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Are Air Hand Dryers Unsafe?

Apr 27, 2011

I recently visited a public restroom at a gas station, and was fine with the cleanliness and available supplies, until I was done washing my hands.

I was faced with this as my only hand drying option:

Place hands in dryer, it stated simply. That’s an awful idea, I thought to myself. Knowing that hand dryers leave bacteria on hands, I was shocked to see that I had no paper towel option for hand drying. Automatic air hand dryers are not safe usually because of lack of regular cleaning maintenance. This particular air hand dryer looked even more menacing because it was an enclosed space that the air was being pumped into and back up onto hands. Who knows what was on the surface of this hand drying cavern of doom!

So, I did what any informed person would do, I shook my hands as dry as possible and then wiped them on my clothes! I am not usually a germaphobe, considering I dared even to use a public restroom at all. But with air hand dryers leaving as much as 254% bacteria on hands, I figured I might as well not wash them at all and roll around on the floor instead.

What do you do when faced with no hand drying option except an automatic air hand dryer?

Wiper and Scraper Entrance Floor Mats on Sale

Nov 15, 2010

Floor Mat Sale

Wiper and Scraper Entrance Mats on Sale this week at

Mats reduce maintenance cleaning costs by removing moisture & dirt from shoes before it enters your building.

Keep floors clean and dry inside even when it’s snowy and wet outside.

Reduce accidents and falls with wiper and scraper mat systems. Keep your employees and customers safe with floor mats.

Check out the full selection of floor mats if you’re looking for specialty mats, such as anti-fatigue mats or safety floor tread tape.

Hurricane Preparedness and Emergency Supplies Sale

Sep 13, 2010

Prepare for hurricanes and other disasters and emergencies! Emergency supplies available to help you cope with the storm and clean up.

  • Clean up flooding and leaks with buckets and air movers.

Check out full sale prices and products at

Picnic and Barbecue Catering Supplies Sale

Jun 1, 2010

Check out the sale on picnic and BBQ supplies at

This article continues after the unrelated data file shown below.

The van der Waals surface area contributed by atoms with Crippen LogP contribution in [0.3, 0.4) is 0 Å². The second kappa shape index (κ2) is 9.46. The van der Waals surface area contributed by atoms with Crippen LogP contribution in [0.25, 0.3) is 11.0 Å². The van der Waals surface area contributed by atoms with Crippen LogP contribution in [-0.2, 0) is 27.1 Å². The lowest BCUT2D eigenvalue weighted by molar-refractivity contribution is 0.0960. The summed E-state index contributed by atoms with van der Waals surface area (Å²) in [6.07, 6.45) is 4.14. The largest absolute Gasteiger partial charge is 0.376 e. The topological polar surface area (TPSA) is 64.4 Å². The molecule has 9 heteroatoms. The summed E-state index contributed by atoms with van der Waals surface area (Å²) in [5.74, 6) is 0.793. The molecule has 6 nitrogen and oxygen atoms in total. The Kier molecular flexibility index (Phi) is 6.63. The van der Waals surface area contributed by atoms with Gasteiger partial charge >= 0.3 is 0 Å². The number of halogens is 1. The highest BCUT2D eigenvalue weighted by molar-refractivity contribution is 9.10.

Stock up on picnic supplies like plastic drinking cups and paper napkins to last all season. Don’t forget Glad garbage bags for cleanup after the barbecue is over! See other foodservice supplies for everything you need for your event.

Tips for Barbecue or Picnic Safety

  1. Use separate utensils for handling raw and cooked food items.
  2. Throw away food items left outside for more than 2 hours.
  3. For over 90 degree weather, only leave food items out for 1 hour.
  4. Provide hand sanitizer wipes for cleaning hands outside without access to water and soap.

Give Your Kitchen Sink Cabinet a Makeover!

Jan 15, 2009

What's under your sink?

What's under your sink?

According to a recent report issued by, many of the usual household items you keep in your cabinet under your kitchen sink may not be as safe or as helpful as you originally thought. Taking a page from the report, which can be found at, and adding a few tips of our own, here’s the essentials you need to stock or toss to get the most out of your under the sink storage space:

Keep: All-purpose cleaners
Pick ones with an EPA Design for the Environment label, which indicates that the ingredients are as safe as possible for the environment and you.

Keep: Rubber gloves
They protect your hands from hot water and cleaners that can irritate or dry out your skin. Choose ones that reach at least halfway up your forearm like these Latex Gloves from

Toss: Oven cleaner
The chemicals in it can burn skin on contact, and the fumes hurt airways. Instead, sprinkle a generous amount of baking soda in a cool oven and spray with a mix of water and some liquid soap to dampen. Scrub with fine steel wool.

Keep: Disinfectants
Use these to clean a counter top where you’ve worked with raw meat or poultry. stocks several varieties, including Clorox Anywhere Hard Surface Spray to sterilize your counters or appliances before, after, and during food prep.

Toss: Sponges
Germs breed fast on these when wet, so be sure to store in a separate area. Also, “antibacterial” sponges aren’t a good option either. They’re likely treated with triclosan, an antimicrobial that might irritate sensitive skin and may harm the environment.


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